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May 1974

Hypertensive Intracerebral Hematoma: An Investigation of the Initial Hemorrhage and Rebleeding Using Chromium Cr 51-Labeled Erythrocytes

Author Affiliations

Bronx, NY
From the Saul R. Korey Department of Neurology and Pathology (Neuropathology), Albert Einstein College of Medicine of Yeshiva University, Bronx, NY.

Arch Neurol. 1974;30(5):412-414. doi:10.1001/archneur.1974.00490350070013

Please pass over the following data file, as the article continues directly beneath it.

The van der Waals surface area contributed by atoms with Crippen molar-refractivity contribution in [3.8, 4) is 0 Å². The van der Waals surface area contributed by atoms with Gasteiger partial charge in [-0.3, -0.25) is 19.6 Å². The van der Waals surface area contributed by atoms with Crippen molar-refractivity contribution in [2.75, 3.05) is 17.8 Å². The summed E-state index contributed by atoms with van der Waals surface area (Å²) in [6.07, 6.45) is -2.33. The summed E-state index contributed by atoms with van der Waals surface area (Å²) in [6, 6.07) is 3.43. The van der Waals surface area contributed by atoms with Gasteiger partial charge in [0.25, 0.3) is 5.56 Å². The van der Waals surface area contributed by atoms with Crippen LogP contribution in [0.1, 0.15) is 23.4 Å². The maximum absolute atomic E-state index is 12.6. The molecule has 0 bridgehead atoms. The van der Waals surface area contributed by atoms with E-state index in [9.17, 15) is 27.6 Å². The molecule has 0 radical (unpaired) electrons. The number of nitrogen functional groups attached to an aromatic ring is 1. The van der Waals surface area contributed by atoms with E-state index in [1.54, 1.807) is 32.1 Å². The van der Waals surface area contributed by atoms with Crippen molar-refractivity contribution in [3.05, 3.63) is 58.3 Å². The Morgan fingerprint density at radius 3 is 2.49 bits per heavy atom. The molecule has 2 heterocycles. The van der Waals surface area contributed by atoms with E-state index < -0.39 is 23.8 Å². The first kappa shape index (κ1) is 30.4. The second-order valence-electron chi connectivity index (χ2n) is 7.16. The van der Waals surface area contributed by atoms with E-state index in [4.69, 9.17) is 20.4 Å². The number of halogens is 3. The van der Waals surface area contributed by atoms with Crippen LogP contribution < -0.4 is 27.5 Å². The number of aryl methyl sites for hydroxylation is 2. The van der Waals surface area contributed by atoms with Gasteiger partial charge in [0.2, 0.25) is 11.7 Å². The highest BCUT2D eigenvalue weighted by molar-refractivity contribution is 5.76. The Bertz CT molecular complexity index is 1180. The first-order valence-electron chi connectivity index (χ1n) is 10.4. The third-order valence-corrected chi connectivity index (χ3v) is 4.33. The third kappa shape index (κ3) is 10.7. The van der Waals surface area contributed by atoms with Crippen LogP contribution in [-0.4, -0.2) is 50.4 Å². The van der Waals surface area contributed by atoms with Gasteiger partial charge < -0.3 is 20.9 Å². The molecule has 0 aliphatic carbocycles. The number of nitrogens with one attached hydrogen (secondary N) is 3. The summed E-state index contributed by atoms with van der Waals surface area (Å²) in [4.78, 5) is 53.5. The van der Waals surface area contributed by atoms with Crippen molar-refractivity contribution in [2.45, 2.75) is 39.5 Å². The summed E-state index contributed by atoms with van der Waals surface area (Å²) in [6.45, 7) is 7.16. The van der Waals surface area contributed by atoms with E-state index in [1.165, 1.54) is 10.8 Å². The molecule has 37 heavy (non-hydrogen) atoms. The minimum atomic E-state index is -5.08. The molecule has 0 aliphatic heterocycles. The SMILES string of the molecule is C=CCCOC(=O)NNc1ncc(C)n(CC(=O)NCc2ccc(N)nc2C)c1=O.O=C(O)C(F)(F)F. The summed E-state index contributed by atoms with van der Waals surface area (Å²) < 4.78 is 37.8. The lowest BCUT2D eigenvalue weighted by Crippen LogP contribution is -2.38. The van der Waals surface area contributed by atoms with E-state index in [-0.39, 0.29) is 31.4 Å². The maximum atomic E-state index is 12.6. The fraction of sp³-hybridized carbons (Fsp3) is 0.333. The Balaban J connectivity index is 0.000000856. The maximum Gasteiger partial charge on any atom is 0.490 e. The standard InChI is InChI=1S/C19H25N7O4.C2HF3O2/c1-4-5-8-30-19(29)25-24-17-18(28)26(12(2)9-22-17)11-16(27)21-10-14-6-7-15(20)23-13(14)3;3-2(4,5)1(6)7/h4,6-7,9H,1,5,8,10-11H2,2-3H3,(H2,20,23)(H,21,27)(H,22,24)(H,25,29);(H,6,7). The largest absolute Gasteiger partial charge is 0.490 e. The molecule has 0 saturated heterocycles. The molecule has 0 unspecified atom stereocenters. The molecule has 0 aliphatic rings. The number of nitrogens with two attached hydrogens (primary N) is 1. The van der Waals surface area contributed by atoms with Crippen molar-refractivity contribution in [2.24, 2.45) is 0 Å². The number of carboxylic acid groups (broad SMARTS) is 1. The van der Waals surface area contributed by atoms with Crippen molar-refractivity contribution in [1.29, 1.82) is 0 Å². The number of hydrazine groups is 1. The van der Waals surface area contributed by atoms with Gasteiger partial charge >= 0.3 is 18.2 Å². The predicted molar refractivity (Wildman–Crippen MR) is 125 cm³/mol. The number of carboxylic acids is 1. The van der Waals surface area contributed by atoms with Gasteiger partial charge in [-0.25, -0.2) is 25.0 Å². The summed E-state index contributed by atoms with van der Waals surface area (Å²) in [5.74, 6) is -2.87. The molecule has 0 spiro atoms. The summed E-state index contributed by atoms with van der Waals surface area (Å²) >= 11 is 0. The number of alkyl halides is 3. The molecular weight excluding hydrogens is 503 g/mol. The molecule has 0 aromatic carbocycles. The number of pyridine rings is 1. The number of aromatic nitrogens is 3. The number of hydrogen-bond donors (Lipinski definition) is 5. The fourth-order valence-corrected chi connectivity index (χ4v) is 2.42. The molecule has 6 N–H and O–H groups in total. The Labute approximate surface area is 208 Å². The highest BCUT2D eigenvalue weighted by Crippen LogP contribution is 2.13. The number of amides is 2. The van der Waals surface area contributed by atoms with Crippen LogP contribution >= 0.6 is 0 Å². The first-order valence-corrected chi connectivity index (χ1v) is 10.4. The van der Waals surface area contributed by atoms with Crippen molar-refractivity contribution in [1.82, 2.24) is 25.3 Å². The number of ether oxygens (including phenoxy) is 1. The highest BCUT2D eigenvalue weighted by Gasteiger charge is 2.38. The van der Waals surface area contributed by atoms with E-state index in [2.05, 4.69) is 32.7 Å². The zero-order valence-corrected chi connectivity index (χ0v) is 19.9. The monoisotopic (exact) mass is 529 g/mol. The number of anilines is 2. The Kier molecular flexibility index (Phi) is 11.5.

Hypertensive intracerebral hematomas were investigated using chromium Cr 51labeled erythrocytes. Patients underwent erythrocyte labeling shortly after admission following standard techniques for erythrocyte survival time. At postmortem examination the radioisotopic activity of the primary and secondary (Duret) hemorrhages were determined. In 11 patients with hypertensive hematomas no significant activity was found in the primary hematomas, suggesting that bleeding occurred over a short period of time and there was no rebleeding. Duret hemorrhages present in patients comatose on admission contained no significant actovity. The findings in the Duret hemorrhages suggest that patients comatose on arrival sustained these lesions as an almost immediate consequence of the initial primary hemorrhage. In two nonhypertensive patients, intracerebral hematomas secondary to a ruptured berry aneurysm and an arteriovenous malformation contained high levels of radioisotopic activity, suggesting a different pathophysiology of bleeding.